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20 Australian Ferns to Grow Indoors and Outdoors

Fern lovers across the country are truly spoilt for choice when it comes to their picks of fantastic Australian ferns. In saying that, I also think we have an attractive and diverse array of introduced ferns that have readily adapted to our various endemic regional climates.

What I found so functional about ferns is that most species are evergreens with the ability to elevate both indoor and outdoor spaces year-round with their fanciful foliage. Ferns offer a delicate elegance. They are textured and lively plants, often decorated with vibrant fronds and variegated foliage.

With so many beautiful introduced and Australian native ferns to choose from, it can be a little overwhelming to decide which are right for your living spaces. Not to worry, in this article, I will be highlighting 20 of the best and most popular ferns to grow in Australia in the hopes I can make your search a little easier.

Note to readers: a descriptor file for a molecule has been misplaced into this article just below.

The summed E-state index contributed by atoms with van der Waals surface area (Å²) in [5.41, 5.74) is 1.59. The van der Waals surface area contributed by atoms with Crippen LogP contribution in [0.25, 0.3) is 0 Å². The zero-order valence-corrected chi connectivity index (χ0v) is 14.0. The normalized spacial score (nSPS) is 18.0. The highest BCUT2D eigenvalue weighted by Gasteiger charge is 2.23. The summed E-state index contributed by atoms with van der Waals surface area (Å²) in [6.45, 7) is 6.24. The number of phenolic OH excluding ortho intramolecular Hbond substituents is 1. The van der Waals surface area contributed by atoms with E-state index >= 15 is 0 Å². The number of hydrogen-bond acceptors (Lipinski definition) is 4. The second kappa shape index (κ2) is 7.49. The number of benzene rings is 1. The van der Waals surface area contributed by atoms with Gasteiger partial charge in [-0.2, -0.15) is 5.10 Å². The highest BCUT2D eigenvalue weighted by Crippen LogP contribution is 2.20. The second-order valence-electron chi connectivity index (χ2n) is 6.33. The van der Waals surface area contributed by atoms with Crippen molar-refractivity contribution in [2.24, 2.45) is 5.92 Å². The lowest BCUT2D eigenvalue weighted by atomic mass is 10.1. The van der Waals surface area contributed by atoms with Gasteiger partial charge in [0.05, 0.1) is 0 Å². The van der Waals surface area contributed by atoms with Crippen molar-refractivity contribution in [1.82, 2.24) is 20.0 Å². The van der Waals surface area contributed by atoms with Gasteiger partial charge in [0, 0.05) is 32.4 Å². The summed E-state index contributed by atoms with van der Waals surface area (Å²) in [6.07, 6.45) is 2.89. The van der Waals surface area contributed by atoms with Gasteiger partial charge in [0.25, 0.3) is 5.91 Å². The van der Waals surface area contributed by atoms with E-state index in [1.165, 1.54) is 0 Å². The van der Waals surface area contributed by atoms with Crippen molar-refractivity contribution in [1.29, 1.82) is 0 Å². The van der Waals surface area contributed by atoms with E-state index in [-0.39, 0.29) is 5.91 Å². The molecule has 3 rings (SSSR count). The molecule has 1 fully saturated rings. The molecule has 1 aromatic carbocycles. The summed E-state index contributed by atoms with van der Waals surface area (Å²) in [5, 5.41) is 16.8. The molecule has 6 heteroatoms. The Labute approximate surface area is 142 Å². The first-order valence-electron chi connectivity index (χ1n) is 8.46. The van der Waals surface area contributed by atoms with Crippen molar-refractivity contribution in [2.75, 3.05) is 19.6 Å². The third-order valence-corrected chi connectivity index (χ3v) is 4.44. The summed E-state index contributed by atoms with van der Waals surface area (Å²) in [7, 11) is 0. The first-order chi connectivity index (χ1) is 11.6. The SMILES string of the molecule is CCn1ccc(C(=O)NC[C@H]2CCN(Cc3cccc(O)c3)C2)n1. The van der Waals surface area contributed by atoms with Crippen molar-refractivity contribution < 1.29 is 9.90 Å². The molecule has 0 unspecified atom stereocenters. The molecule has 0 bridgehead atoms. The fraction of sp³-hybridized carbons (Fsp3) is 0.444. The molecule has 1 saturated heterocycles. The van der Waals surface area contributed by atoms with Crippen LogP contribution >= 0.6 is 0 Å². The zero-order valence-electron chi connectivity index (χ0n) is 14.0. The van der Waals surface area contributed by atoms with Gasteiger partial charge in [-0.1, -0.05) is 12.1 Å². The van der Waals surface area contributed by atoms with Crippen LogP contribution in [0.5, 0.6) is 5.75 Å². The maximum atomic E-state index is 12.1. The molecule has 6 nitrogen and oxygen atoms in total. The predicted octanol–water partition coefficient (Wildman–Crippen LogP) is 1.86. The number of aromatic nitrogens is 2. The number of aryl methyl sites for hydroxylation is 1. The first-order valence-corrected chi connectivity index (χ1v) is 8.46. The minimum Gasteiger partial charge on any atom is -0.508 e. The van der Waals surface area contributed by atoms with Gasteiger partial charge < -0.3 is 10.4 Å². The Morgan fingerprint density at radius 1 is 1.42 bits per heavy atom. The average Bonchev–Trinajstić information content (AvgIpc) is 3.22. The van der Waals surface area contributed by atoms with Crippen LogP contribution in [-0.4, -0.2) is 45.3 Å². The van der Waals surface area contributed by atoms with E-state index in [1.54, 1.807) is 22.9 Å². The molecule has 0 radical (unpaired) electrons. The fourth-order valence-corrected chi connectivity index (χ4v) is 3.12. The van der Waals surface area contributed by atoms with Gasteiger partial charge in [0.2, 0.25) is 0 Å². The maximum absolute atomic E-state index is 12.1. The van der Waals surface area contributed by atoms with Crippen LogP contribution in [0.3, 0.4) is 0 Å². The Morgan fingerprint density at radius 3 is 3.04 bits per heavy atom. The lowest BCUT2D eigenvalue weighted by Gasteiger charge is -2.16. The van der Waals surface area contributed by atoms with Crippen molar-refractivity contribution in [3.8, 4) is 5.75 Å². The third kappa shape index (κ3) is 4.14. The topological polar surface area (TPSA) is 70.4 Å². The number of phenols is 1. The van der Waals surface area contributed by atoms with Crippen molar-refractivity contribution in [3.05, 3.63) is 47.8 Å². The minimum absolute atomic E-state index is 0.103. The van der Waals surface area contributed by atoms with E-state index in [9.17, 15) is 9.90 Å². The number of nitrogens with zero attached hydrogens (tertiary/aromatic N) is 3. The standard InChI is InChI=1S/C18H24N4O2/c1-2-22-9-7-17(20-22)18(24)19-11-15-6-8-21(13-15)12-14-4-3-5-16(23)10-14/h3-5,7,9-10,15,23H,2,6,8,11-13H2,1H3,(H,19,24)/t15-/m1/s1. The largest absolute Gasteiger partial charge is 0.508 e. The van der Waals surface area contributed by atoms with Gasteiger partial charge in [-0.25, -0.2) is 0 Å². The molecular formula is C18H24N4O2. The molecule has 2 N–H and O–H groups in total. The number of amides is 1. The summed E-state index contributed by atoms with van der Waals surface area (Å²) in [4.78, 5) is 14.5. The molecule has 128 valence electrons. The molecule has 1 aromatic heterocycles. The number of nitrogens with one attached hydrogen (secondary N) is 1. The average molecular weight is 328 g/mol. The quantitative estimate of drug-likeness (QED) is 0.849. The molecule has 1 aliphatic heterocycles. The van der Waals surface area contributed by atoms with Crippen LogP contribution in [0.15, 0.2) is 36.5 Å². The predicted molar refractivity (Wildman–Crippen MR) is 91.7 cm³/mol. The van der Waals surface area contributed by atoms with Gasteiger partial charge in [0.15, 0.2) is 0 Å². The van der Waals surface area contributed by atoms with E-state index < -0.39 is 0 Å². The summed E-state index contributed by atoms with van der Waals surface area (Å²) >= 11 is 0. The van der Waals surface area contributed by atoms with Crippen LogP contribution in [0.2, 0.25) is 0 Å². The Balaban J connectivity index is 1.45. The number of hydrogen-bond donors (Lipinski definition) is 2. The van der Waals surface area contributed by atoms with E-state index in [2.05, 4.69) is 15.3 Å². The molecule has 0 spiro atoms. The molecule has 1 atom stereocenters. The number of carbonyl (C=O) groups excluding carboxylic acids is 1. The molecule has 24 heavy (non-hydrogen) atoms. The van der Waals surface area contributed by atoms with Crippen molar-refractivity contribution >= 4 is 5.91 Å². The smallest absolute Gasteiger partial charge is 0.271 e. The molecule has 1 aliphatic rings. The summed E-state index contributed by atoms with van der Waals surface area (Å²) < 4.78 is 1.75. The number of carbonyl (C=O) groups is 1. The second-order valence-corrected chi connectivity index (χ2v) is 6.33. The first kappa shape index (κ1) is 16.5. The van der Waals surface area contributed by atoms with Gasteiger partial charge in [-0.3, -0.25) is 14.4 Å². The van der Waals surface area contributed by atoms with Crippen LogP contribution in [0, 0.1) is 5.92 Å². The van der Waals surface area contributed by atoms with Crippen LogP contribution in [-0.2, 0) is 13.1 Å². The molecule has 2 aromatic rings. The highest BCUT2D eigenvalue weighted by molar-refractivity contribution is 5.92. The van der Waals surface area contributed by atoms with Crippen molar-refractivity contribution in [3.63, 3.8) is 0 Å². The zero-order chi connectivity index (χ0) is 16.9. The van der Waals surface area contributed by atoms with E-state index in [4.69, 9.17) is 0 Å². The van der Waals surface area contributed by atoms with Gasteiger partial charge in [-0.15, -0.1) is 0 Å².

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About Australian Ferns

Australian Ferns to Grow in Your Home

Australian flora consists of close to 400 species of ferns, with about 103 genera and around 30 families. Needless to say, there’s certainly a fern out there for everyone. 

Ferns come in a wide range of growing habits, forms, and sizes, making them ideal picks for almost any landscaping application. Whether you’re looking for a large feature in your garden or an adorable potted specimen for your kitchen, we’ve got you covered.

Benefits of Using Australian Ferns Indoors

  • Ferns tend to enjoy humidity
  • They offer textured and ornamental appeal to any living area
  • They can absorb heavy metals and pollutants from the air